the imagery 'like an injected drug' could represent the vast healing power of summer and the sun and how it breathes new life into things however it could also be representative of how the adrenaline numbs the soldiers to death and war like a drug, making the whole experience surreal.
the title 'spring offensive' is oxymoronic and ironic as spring is generally represents the birth of new life and offensive is an attack that will kill people.
more spring offensive
there are many religios references 'God caught them', 'hell's upsurge' and also 'little brambles....like sorrowing arms' thsi could reflect easter in spring, when christ sacrificed himself, the poet could be likening the soldiers sacifice to that however, there will be no resurrection for them. the brambles could reflect christ's crown and how it spelt death and would not let go. howver, the religious refernces to hell could merely be emphaiszing the horrible experience and the references to God, potraying the poet's opinion that the soldiers were innocent and could.
there is much water imagery in this poem 'surf of bullets', 'hell's upsurge' and 'swift to sink' this could reflective of something that overwhelms everything and is very hard to stop, water and war, however, it could also show water and war as something that quickly changes.
there is loads of imagery in this poem and it is relatively easy to analyse it but further analysis is in the revision notes 'opening lines, section H,revision notes' also on get revising.
this poem is about appearence in the army. it is mainly ambiguous until the last line. It is hard to tell whether the poet is scornful of the bohemians and their way of dressing or dislikes the fact the army promote people based on their appearence and that the war has ruined the men.
these points are emphasized by alliteration 'burnished brasses'. the fact the first fourteen lines are all one sentence and the poet sometimes uses enjambment gives the impression that the poet is ranting and has very strong emotions and opinions about this.
the last line contrasts with the rest of the poem and possibly is scornful of both the bohemians and the army, stating that neither appearence matters in the end as they died however they dressed.
the personification in 'blind darkness' could suggest that the darkness has an intention to cover light and happiness or be representative of the leaders of the war who cover suffering with glory. hoever, it could also reflect the helplessness of the soldiers and the fact they know nothing except their orders.
the use of 'howled and beat his chest' could reflect that war and grief destroy men and turns them into animals however they could merely potray and emphaisze the strong emotions of the soldier.
the phrase 'bleeding war' powerfully personifys war using a blaspheme and a curse however, 'bleeding' it often used to mean an annoyance and does not capture the horror of the first world war, but, it would be stronger language when the poem was written than now.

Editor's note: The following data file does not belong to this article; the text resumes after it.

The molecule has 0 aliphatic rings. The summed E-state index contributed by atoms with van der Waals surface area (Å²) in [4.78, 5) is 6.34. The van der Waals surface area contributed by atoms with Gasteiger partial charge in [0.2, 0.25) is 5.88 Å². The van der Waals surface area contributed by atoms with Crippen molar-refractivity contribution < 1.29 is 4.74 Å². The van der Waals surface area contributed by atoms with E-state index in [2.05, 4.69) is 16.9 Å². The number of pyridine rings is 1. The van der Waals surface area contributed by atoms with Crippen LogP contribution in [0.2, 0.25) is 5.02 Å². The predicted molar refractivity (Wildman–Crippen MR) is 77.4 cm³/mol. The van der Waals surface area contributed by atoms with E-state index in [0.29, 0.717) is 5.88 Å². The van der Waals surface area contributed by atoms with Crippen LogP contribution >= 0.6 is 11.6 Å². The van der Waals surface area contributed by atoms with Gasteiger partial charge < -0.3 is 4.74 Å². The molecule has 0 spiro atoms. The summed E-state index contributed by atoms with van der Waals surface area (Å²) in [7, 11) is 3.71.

the last line of the poem is heavily ironic of the propaganda and reflective of the contrast between propaganda (and men's ideas about war when they joined up) and the soldiers feelings about war after they fought and suffered.
the rhythm of the poem contrasts with the content as it almost sounds like a nursey but is about war and desertion.
the implacation of the ordinary 'Just that-he turned and ran away' implies that poet condemns his punishment and thought the punishment of deserters was brutal.
comparing the character in the poem to a hare suggests that war causes soldiers to lose their humanity and so their guilt or the suggestion of animalistic qualities could suggest that the soldier was not as much as a loss.
the repetition of 'an english bullet in his heart' emphasizes the irony of the army murdering thier own soldier for the enemy. it also suggests the irony of the army taking time and resources to lessen their chance of sucess and how warped the war had become.
This is a heavily ironic as the character mentioned in the poem is not a hero to anyone except his mother.
the poet describes 'Jack' as 'a.......swine' this animal methaphor reflects the opinion of the poet that Jack is worthless and not human, he is not sad he is dead. this contempt shown for jack by the poet contrasts with his sympathy for the mother, 'gallant lies'.
this poet appears to present the normal confusion between admiring soldiers (and despising deserters) and hating the war itself.
the poet is Sigfreid Sasson who was notoriously anti-war but also was decorated for bravery, i think the poem is perhaps an ironic take on another officers point of veiw and not his own opinion.
The falling leaves
this poem is an extended metaphor conveying death in wartime through nature.
the 'brown leaves' and the 'snowflakes' reflect the multitude of the soldiers falling in their masses however, the brown leaves also reflect autumn as a morbid and dying time of year and possibly the soldiers uniform. the 'snowflakes' could reflect the purity and the innocence of the soldiers and *** it was not their fault they died.
the poet says the leaves fell on a still day, which means there was no need for them to fall or the soldiers to die, it also insinuates that it is almost accidental and not notable.
the snowflakes are said to 'wipe(ing) out the noon' this reflects the fact that the soldiers will never have the noon in their lies as they die young, it could reflect that the soldiers hardly saw the sunlight and when they did would not care.
the use of 'strewed' implies the fact that the deaths are careless and worthless, it could also be ironic of the fact petals are strewn for luck but in this poem brown leaves certainly are not.
In Flanders Fields
In this poem the dead are speaking to us(the reader) telling us what to do this emphasizes the propaganda ideas in the poem and involves the reader.
the famous use of poppies could be interpreted as many things, the red could represent the blood shed of the soldiers and the horror of war, however, poppies are very fragile and ephemeral, like the soldiers. they could also reflect the fact live goes on and things still grow when many men are dying.